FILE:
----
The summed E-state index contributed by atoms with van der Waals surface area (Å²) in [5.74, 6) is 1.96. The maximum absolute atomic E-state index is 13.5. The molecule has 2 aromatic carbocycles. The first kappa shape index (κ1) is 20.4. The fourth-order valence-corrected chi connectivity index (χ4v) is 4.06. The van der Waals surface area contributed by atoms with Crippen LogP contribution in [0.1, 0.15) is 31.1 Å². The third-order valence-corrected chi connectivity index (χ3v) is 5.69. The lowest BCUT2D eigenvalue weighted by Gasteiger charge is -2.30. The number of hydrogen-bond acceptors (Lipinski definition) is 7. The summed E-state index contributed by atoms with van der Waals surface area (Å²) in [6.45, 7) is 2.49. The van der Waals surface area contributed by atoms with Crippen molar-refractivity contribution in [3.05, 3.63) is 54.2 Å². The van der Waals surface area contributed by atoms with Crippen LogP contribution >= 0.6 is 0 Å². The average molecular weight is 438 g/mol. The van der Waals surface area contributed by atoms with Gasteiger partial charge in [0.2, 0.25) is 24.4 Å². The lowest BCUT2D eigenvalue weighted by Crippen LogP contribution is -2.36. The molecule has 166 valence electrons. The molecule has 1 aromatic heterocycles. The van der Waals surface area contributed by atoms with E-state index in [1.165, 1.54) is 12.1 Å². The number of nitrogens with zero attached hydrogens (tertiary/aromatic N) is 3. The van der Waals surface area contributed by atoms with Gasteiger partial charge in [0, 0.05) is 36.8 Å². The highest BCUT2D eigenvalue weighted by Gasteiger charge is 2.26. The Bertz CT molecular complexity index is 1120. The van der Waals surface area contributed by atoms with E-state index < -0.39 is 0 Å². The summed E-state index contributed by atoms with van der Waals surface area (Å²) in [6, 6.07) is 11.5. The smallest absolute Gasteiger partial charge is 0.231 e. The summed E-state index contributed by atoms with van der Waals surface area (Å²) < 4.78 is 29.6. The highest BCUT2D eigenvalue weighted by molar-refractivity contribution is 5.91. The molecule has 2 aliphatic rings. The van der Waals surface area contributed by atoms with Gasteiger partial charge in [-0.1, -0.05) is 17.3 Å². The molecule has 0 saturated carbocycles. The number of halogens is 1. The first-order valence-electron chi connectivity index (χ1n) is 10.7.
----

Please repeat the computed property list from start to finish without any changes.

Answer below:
The summed E-state index contributed by atoms with van der Waals surface area (Å²) in [5.74, 6) is 1.96. The maximum absolute atomic E-state index is 13.5. The molecule has 2 aromatic carbocycles. The first kappa shape index (κ1) is 20.4. The fourth-order valence-corrected chi connectivity index (χ4v) is 4.06. The van der Waals surface area contributed by atoms with Crippen LogP contribution in [0.1, 0.15) is 31.1 Å². The third-order valence-corrected chi connectivity index (χ3v) is 5.69. The lowest BCUT2D eigenvalue weighted by Gasteiger charge is -2.30. The number of hydrogen-bond acceptors (Lipinski definition) is 7. The summed E-state index contributed by atoms with van der Waals surface area (Å²) in [6.45, 7) is 2.49. The van der Waals surface area contributed by atoms with Crippen molar-refractivity contribution in [3.05, 3.63) is 54.2 Å². The van der Waals surface area contributed by atoms with Crippen LogP contribution >= 0.6 is 0 Å². The average molecular weight is 438 g/mol. The van der Waals surface area contributed by atoms with Gasteiger partial charge in [0.2, 0.25) is 24.4 Å². The lowest BCUT2D eigenvalue weighted by Crippen LogP contribution is -2.36. The molecule has 166 valence electrons. The molecule has 1 aromatic heterocycles. The van der Waals surface area contributed by atoms with E-state index in [1.165, 1.54) is 12.1 Å². The number of nitrogens with zero attached hydrogens (tertiary/aromatic N) is 3. The van der Waals surface area contributed by atoms with Gasteiger partial charge in [0, 0.05) is 36.8 Å². The highest BCUT2D eigenvalue weighted by Gasteiger charge is 2.26. The Bertz CT molecular complexity index is 1120. The van der Waals surface area contributed by atoms with E-state index < -0.39 is 0 Å². The summed E-state index contributed by atoms with van der Waals surface area (Å²) in [6, 6.07) is 11.5. The smallest absolute Gasteiger partial charge is 0.231 e. The summed E-state index contributed by atoms with van der Waals surface area (Å²) < 4.78 is 29.6. The highest BCUT2D eigenvalue weighted by molar-refractivity contribution is 5.91. The molecule has 2 aliphatic rings. The van der Waals surface area contributed by atoms with Gasteiger partial charge in [-0.1, -0.05) is 17.3 Å². The molecule has 0 saturated carbocycles. The number of halogens is 1. The first-order valence-electron chi connectivity index (χ1n) is 10.7.